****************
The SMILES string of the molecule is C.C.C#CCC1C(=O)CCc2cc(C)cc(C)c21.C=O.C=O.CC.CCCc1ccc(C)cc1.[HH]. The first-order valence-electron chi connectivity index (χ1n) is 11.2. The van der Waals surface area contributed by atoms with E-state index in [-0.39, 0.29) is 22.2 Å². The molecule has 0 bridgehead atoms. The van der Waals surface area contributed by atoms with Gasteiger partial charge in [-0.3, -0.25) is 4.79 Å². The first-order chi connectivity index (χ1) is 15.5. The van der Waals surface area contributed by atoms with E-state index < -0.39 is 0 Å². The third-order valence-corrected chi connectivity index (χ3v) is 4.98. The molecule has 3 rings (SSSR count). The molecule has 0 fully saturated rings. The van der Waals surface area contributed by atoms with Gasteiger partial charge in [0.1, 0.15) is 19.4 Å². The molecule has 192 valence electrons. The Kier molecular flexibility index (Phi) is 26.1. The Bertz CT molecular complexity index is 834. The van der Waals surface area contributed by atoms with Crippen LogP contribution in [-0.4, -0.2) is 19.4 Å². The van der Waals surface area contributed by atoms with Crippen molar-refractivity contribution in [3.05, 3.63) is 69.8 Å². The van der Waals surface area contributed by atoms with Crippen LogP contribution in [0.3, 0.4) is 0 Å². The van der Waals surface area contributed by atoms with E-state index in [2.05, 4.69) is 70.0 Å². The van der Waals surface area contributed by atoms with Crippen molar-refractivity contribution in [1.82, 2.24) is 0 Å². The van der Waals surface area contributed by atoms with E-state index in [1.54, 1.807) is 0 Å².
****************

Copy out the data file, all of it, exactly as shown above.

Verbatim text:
The SMILES string of the molecule is C.C.C#CCC1C(=O)CCc2cc(C)cc(C)c21.C=O.C=O.CC.CCCc1ccc(C)cc1.[HH]. The first-order valence-electron chi connectivity index (χ1n) is 11.2. The van der Waals surface area contributed by atoms with E-state index in [-0.39, 0.29) is 22.2 Å². The molecule has 0 bridgehead atoms. The van der Waals surface area contributed by atoms with Gasteiger partial charge in [-0.3, -0.25) is 4.79 Å². The first-order chi connectivity index (χ1) is 15.5. The van der Waals surface area contributed by atoms with E-state index < -0.39 is 0 Å². The third-order valence-corrected chi connectivity index (χ3v) is 4.98. The molecule has 3 rings (SSSR count). The molecule has 0 fully saturated rings. The van der Waals surface area contributed by atoms with Gasteiger partial charge in [0.1, 0.15) is 19.4 Å². The molecule has 192 valence electrons. The Kier molecular flexibility index (Phi) is 26.1. The Bertz CT molecular complexity index is 834. The van der Waals surface area contributed by atoms with Crippen LogP contribution in [-0.4, -0.2) is 19.4 Å². The van der Waals surface area contributed by atoms with Crippen molar-refractivity contribution in [3.05, 3.63) is 69.8 Å². The van der Waals surface area contributed by atoms with Crippen LogP contribution in [0.3, 0.4) is 0 Å². The van der Waals surface area contributed by atoms with E-state index in [2.05, 4.69) is 70.0 Å². The van der Waals surface area contributed by atoms with Crippen molar-refractivity contribution in [1.82, 2.24) is 0 Å². The van der Waals surface area contributed by atoms with E-state index in [1.54, 1.807) is 0 Å².